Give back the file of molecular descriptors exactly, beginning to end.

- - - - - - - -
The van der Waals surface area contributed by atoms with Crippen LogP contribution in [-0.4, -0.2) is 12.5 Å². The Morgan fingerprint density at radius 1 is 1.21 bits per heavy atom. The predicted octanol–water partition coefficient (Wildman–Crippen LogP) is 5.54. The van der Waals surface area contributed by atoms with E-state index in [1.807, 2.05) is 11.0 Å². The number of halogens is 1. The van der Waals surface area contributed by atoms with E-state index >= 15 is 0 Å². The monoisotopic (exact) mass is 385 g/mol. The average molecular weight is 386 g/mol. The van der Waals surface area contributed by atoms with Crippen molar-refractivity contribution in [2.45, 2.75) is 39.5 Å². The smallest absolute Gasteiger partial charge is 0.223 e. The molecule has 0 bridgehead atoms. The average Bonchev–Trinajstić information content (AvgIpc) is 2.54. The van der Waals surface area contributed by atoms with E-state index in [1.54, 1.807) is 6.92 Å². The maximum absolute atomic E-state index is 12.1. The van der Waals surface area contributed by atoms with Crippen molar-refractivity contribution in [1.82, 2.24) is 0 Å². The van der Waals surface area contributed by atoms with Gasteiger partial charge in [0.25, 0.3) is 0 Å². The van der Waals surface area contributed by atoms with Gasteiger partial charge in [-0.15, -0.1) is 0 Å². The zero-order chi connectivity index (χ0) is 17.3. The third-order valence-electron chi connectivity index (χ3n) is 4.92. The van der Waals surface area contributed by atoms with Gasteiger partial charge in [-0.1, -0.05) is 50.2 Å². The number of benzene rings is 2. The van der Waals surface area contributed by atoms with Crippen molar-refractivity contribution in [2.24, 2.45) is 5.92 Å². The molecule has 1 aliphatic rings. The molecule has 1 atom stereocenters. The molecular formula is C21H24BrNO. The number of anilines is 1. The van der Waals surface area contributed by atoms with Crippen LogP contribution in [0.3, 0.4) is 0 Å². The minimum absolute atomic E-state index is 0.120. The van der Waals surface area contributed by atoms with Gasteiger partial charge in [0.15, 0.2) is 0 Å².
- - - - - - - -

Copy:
The van der Waals surface area contributed by atoms with Crippen LogP contribution in [-0.4, -0.2) is 12.5 Å². The Morgan fingerprint density at radius 1 is 1.21 bits per heavy atom. The predicted octanol–water partition coefficient (Wildman–Crippen LogP) is 5.54. The van der Waals surface area contributed by atoms with E-state index in [1.807, 2.05) is 11.0 Å². The number of halogens is 1. The van der Waals surface area contributed by atoms with E-state index >= 15 is 0 Å². The monoisotopic (exact) mass is 385 g/mol. The average molecular weight is 386 g/mol. The van der Waals surface area contributed by atoms with Crippen molar-refractivity contribution in [2.45, 2.75) is 39.5 Å². The smallest absolute Gasteiger partial charge is 0.223 e. The molecule has 0 bridgehead atoms. The average Bonchev–Trinajstić information content (AvgIpc) is 2.54. The van der Waals surface area contributed by atoms with E-state index in [1.54, 1.807) is 6.92 Å². The maximum absolute atomic E-state index is 12.1. The van der Waals surface area contributed by atoms with Crippen molar-refractivity contribution in [1.82, 2.24) is 0 Å². The van der Waals surface area contributed by atoms with Gasteiger partial charge in [0.25, 0.3) is 0 Å². The van der Waals surface area contributed by atoms with Gasteiger partial charge in [-0.15, -0.1) is 0 Å². The zero-order chi connectivity index (χ0) is 17.3. The third-order valence-electron chi connectivity index (χ3n) is 4.92. The van der Waals surface area contributed by atoms with Gasteiger partial charge in [-0.1, -0.05) is 50.2 Å². The number of benzene rings is 2. The van der Waals surface area contributed by atoms with Crippen molar-refractivity contribution in [2.24, 2.45) is 5.92 Å². The molecule has 1 aliphatic rings. The molecule has 1 atom stereocenters. The molecular formula is C21H24BrNO. The number of anilines is 1. The van der Waals surface area contributed by atoms with Crippen LogP contribution in [0.3, 0.4) is 0 Å². The minimum absolute atomic E-state index is 0.120. The van der Waals surface area contributed by atoms with Gasteiger partial charge in [0.15, 0.2) is 0 Å².